Here are a number of Whispers we've been hearing from around the AFC:
• Broncos DL Robert Ayers is never going to record double-digit sacks as he did in college, but the former first-round pick is playing better this season than he did in years past. Now strictly a down lineman — Ayers moves between end and tackle depending on the situation — he has shown an improved ability to read plays and use his strength to his advantage. With the speed rushers the Broncos have on the outside (Elvis Dumervil and Von Miller), Ayers could see a lot of one-on-one matchups, a situation in which the Broncos think he can be successful.
• The Raiders are feeding RB Darren McFadden the ball on 1st-and-10, and the strategy is paying off. The back has 124 rushing yards on that down-and-distance on 17 carries through two games, and his 7.3-yard average has frequently put the team in short-yardage situations on second and third downs. A team insider said that McFadden's productivity on first downs has been the major reason that the team's offense has been strong this season.
• The Chargers' RB combination of Ryan Mathews and Mike Tolbert is working for them. Mathews has great speed and is improving his ability to take contact, while Tolbert is a bruiser who wears down defenses with his physical style. The man blocking for both of them, FB Jacob Hester, told PFW that their opposite styles helps keep defenses off balance. "It helps us to have two different guys, because it gives the defense two different looks," Hester said. "And we know both those guys have a whole lot of talent."
• Chiefs CB Brandon Flowers has signed a five-year extension with the team, another former draft choice whom the club has locked up long term. Flowers is not a big-play corner, but he is a sure tackler and dependable cover man, which is exactly what the team is looking for at the position. The starting corner on the other side, Brandon Carr, also has an expiring contract and may see a new deal soon, as well.
• Now that C Dan Koppen is done for the season, the onus is on Dan Connolly to fill the void. While he didn't miss a beat in the first two games, one source said that it's important to see how he does now that teams can game-plan for him. Connolly is certainly versatile — he played both guard positions last season and has played fullback — but he is a downgrade from Koppen.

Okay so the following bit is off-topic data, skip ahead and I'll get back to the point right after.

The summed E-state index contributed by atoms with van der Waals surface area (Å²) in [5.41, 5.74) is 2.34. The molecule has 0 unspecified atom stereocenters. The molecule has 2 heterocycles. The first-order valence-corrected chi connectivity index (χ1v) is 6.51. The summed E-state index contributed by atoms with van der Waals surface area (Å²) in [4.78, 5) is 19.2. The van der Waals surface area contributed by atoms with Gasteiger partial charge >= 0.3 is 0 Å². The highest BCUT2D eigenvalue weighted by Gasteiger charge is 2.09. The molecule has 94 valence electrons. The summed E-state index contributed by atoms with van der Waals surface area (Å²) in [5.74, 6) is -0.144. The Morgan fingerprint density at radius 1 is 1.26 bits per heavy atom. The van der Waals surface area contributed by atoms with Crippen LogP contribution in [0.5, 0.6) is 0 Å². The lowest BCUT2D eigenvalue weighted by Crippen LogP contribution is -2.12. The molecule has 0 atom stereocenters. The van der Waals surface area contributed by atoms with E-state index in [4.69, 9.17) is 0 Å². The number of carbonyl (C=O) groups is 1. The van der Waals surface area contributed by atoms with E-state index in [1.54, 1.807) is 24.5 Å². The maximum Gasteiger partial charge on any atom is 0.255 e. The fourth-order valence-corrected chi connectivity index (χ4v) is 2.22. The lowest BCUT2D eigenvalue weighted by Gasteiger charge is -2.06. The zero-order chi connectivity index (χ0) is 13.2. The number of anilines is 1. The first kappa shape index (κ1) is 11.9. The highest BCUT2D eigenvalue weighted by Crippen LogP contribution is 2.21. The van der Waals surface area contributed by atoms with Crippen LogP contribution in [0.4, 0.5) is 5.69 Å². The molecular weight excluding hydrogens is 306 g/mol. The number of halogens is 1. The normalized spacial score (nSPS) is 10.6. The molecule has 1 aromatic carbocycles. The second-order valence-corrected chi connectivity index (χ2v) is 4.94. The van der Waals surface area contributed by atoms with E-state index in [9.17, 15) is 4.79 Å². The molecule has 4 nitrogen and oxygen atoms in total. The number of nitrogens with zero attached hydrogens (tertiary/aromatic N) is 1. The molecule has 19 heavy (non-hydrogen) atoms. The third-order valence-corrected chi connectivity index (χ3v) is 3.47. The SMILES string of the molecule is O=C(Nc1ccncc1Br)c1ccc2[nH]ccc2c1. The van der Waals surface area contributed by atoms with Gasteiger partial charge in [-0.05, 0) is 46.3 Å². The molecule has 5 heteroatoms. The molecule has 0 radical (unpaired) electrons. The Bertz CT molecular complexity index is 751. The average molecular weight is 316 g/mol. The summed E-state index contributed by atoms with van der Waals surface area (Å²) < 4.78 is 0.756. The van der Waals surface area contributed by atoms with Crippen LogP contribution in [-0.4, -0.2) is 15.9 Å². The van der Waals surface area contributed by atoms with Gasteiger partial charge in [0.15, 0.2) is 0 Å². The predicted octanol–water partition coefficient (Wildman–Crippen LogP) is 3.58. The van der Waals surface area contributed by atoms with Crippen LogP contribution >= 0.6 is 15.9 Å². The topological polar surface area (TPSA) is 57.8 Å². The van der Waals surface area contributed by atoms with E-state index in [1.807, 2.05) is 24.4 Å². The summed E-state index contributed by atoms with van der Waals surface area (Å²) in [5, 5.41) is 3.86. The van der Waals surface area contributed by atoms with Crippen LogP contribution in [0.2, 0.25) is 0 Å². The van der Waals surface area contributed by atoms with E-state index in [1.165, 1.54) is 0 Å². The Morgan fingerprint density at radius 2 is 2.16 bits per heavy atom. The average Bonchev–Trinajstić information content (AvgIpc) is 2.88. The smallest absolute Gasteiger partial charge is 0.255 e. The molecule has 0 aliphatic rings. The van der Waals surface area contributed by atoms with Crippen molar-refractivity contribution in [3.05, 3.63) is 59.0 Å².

• The Jets' special-teams unit took the biggest hit in free agency, losing Brad Smith, James Ihedigbo and Steve Weatherford. The coverage has not been a problem, but rookie PR Jeremy Kerley has not been very impressive — he muffed a punt in the opener that went out of bounds. P T.J. Conley is a bit inconsistent when he needs to boom a punt deep out of Jets territory.
• Keep an eye on Bills DL Spencer Johnson. He had a big sack in the team's season opener from the DT position and spent some time in practice at outside 'backer, as the team continues to look for options to spark the pass rush. He didn't make much of an impact in Week Two, but we hear that the team likes him and he can be effective.
• After an unimpressive training camp, Dolphins rookie RB Daniel Thomas looked the part in his debut in Week Two, rushing for 107 yards. It gives Miami an option of a workhorse back instead of forcing Reggie Bush to run between the tackles 20 times a game. "Daniel ran the ball extremely well, really did," head coach Tony Sparano said this week. "I thought he ran the ball hard in between the tackles. But there is a lot of things off of Daniel's performance that you guys wouldn't see that we see that Daniel needs to get better at."